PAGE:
|John, someone else's measurements are not likely to do you much good. Although these boats come out of the same molds and are in theory exactly the same, the actual truth is that each boat is a unique individual. Bulkhead placement varies slightly from boat to boat, the exact size and placement of the support beam varies, etc. So, the measurements of my 27 Mk III will be at least several fractions of an inch off of the proper measurements for your boat.
A number of years ago, I had to replace the compression post in Carriden, because the original laminated plywood post had rotted at the bottom. Like you, I used a jack to push up the support beam across the top of the cabin. When I had the support beam completely straight, I measured the distance from the cabin sole to the underside of the support beam and the deckhead beneath the tabernacle. I managed to source a piece of solid teak from Exotic Woods in Burlington, which I then cut and shaped to my exact measurements, mimicking the general shape and profile of the original post. I then slipped it into place, tapping it into final position because I had cut it to be a snug fit. This post has served me for over a dozen years now without any problems.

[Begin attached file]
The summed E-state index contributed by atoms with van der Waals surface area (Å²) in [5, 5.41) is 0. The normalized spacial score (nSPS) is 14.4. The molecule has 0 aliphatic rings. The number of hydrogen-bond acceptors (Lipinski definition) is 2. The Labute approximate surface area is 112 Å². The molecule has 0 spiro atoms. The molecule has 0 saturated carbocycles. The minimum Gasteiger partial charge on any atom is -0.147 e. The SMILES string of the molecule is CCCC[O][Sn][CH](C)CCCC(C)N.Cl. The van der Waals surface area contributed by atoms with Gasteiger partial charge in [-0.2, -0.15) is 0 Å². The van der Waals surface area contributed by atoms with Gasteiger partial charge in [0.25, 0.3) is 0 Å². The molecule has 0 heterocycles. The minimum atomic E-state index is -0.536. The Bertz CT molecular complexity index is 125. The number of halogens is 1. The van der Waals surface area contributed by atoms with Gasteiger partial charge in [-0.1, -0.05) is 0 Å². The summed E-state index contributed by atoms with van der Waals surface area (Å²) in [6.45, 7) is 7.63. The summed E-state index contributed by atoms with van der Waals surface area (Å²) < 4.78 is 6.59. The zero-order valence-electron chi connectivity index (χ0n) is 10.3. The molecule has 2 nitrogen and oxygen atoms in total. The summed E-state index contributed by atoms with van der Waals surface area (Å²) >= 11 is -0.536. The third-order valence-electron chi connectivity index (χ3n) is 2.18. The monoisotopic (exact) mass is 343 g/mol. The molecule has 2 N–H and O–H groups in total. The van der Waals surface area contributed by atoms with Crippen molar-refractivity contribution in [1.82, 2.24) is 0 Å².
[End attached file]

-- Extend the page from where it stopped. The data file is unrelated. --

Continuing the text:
The reason that the original post had rotted was that water which came in through the forehatch, or was spilled in the head, would sit on the cabin sole, having no suitable drainage because it was blocked by the teak sole in the main cabin. To eliminate this problem, I created a small limber hole in the bottom of the main bulkhead, more or less on the centre-line of the boat. I coated the insides of this limber hole with epoxy so that water could not penetrate the bulkhead itself. Water now drains through the limber hole into the locker under the forward port settee, where it then has a clear and straight path into the bilge. Problem solved. I also cut away the portion of the teak sole under the compression post, so that the new post is resting directly on the fiberglass sole.
Marcus from Carriden
Mk III, Hull #847